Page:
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The reconstruction of a breast using flaps is a complicated matter. BRAVA+AFT can make it easier.
We have evolved the traditional, surgically intensive, reconstructive techniques of flap transfer to a minimally invasive, regenerative tissue engineering procedure. A giant twenty-first-century leap into better care for patients with breast problems.The great joy of autologous fat transfer (AFT) is that these major problems are totally avoided. We’ve seen very few complications. The only notable complication is the need for occasionally grafting more fat (always as an outpatient procedure and sometimes even under local anesthesia).
Fifty-year-old woman who had bilateral mastectomies with bilateral immediate reconstruction with DIEP flaps. Her left flap failed, and she was left with a large open wound in the chest that was eventually covered with a flap from her back (latissimus dorsi). She presented with persistent inflammation over the left chest that was covered with a patch-like flap. The DIEP flap in the right breast survived but lacked the definition needed to look like a breast.
After 3 BRAVA + AFT procedures we gave her a D cup, sensate, and soft left breast. We also performed a RAFT to improve the contour and the natural folds of both breasts.See More Photos
The reconstruction of a breast using flaps is a complicated matter. Blocks of tissue (skin, underlying fat, and muscle beneath) can be raised and moved as long as the blood vessels needed to perfuse the transferred tissue remain functional. Flaps from the back and abdomen can be done in this fashion. Modern advances in flap surgery have incorporated the division of the tiny vessels providing blood supply and their reattachment to other vessels closer to the site where the flap is being moved through microsurgery. (DIEP, GAP, or TUG are examples of this microsurgery.)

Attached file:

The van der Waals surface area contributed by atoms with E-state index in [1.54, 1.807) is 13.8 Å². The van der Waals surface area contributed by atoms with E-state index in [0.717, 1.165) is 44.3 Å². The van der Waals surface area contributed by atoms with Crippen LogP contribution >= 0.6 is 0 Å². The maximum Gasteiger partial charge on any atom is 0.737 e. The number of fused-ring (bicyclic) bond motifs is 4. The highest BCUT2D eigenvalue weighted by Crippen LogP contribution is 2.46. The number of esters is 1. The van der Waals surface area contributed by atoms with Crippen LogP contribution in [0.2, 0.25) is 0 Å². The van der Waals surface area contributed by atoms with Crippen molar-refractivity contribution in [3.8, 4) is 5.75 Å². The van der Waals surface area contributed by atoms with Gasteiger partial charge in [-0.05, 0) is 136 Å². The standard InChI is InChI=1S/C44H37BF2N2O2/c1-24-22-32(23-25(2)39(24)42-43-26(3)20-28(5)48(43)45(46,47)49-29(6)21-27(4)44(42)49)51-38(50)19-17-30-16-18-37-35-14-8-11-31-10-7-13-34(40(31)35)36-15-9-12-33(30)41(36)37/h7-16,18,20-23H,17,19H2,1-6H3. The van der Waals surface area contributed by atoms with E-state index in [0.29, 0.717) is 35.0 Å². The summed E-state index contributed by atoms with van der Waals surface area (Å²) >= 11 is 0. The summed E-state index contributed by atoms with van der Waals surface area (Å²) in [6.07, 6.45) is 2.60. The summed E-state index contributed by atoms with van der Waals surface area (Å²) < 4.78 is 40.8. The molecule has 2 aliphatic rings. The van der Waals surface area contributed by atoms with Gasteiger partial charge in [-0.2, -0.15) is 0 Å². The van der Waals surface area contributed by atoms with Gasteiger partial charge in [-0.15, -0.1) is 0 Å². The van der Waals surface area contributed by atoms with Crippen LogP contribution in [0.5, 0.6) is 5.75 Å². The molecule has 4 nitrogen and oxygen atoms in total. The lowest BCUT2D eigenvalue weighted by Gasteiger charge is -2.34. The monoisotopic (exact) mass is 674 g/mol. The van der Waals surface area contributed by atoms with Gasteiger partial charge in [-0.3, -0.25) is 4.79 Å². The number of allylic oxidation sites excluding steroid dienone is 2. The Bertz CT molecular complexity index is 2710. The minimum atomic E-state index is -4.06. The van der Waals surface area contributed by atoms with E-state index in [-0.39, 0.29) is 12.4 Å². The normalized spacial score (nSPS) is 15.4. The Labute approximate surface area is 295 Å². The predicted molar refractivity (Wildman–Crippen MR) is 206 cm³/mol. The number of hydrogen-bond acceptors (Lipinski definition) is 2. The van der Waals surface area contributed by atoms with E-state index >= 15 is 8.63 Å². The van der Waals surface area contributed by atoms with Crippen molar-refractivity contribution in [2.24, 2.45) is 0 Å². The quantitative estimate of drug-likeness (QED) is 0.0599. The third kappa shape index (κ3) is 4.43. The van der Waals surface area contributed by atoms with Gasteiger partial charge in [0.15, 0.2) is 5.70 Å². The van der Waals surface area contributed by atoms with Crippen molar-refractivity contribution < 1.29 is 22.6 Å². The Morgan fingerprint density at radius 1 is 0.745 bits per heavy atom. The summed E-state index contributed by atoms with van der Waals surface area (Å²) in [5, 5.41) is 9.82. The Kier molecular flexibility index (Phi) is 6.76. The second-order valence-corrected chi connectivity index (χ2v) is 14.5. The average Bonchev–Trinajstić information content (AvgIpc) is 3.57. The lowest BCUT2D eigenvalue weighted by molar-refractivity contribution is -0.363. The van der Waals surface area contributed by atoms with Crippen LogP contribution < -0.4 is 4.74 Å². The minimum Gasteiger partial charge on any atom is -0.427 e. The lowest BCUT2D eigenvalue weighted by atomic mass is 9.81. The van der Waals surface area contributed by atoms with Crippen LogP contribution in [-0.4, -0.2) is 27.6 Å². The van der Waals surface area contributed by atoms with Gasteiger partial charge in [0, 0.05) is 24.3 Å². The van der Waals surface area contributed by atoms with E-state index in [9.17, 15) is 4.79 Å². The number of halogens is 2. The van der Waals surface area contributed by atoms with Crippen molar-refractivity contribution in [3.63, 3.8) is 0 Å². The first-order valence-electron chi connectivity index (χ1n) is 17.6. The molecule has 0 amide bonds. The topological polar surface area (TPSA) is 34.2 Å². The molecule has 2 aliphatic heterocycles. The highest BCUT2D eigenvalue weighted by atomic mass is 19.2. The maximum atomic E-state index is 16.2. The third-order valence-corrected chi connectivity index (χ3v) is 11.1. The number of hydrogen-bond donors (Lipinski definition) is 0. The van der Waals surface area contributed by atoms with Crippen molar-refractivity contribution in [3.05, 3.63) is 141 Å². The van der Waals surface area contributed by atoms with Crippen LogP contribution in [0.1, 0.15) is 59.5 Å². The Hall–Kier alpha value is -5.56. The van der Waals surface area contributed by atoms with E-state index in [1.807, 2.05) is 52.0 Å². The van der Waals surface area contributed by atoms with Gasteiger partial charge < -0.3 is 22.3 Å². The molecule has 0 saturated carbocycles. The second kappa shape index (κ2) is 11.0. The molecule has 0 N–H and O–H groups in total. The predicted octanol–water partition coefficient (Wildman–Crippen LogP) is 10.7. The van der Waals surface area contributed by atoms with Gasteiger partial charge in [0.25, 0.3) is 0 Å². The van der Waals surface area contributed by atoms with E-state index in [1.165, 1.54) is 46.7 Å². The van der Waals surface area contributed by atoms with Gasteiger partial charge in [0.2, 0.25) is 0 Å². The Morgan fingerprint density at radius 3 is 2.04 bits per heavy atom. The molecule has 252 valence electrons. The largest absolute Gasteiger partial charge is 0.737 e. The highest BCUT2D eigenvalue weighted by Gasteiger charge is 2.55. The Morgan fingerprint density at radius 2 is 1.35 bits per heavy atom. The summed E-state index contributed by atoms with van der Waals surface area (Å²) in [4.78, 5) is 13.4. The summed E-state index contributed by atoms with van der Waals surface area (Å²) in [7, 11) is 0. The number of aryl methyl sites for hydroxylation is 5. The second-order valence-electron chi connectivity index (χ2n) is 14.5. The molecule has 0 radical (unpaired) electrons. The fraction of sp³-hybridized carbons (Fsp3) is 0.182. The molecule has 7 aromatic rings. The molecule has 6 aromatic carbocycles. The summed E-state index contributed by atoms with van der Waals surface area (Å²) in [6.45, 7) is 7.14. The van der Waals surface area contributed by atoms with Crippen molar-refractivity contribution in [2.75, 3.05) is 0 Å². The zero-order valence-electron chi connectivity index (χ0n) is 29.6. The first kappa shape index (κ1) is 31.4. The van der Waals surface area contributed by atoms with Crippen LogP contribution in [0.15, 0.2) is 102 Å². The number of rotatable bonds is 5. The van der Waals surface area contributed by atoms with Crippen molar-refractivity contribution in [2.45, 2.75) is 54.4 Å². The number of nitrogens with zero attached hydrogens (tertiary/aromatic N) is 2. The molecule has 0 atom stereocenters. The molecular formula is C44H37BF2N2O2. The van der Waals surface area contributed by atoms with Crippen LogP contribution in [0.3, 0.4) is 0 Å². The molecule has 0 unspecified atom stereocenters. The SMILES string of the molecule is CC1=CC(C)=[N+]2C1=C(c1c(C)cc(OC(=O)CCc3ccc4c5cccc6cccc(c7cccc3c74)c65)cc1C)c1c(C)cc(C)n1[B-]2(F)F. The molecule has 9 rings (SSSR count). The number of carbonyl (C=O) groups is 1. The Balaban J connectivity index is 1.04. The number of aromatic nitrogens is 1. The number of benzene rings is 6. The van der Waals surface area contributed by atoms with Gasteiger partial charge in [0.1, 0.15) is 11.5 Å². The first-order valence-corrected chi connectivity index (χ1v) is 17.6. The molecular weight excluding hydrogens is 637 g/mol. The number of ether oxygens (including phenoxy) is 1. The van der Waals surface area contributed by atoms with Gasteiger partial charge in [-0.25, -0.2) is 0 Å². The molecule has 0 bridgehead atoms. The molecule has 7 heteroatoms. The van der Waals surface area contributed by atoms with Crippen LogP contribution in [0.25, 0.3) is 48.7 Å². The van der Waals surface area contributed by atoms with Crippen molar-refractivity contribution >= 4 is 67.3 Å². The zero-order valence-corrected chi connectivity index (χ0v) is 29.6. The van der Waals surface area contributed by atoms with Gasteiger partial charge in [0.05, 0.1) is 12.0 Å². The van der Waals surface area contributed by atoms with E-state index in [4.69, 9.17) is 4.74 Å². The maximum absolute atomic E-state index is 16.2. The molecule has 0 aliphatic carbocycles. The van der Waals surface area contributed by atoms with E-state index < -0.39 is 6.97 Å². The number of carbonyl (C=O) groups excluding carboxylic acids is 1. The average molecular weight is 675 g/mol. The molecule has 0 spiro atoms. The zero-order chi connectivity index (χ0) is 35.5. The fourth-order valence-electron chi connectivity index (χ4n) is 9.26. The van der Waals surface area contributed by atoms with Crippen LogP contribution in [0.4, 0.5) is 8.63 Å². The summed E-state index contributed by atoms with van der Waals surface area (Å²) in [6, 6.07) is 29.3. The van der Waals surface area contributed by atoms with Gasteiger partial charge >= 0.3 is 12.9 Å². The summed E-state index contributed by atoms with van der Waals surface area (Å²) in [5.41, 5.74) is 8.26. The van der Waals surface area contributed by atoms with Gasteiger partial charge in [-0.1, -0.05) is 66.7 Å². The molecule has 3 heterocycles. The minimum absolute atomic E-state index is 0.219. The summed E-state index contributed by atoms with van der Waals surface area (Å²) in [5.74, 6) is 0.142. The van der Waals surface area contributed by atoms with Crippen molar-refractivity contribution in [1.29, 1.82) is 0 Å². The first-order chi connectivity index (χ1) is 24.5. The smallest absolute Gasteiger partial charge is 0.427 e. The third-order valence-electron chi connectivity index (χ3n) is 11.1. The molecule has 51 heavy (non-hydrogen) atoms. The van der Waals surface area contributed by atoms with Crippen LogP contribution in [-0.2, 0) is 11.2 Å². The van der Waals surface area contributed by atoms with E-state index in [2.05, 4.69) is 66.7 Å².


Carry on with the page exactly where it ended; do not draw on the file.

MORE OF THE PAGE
Both of us have extensive experience in the flap techniques and have many hundreds of satisfied and grateful patients . . . but this is an invasive surgery that can last many hours with exposure to a variety of unfortunate results. The principal problem is failure of the blood supply, either through too long a distance to go, or in microsurgical techniques, clotting of the vessels that were reconnected.
These problems can result in partial or complete loss of the flap, leaving the patient with a ghastly result that’s often difficult or impossible to correct.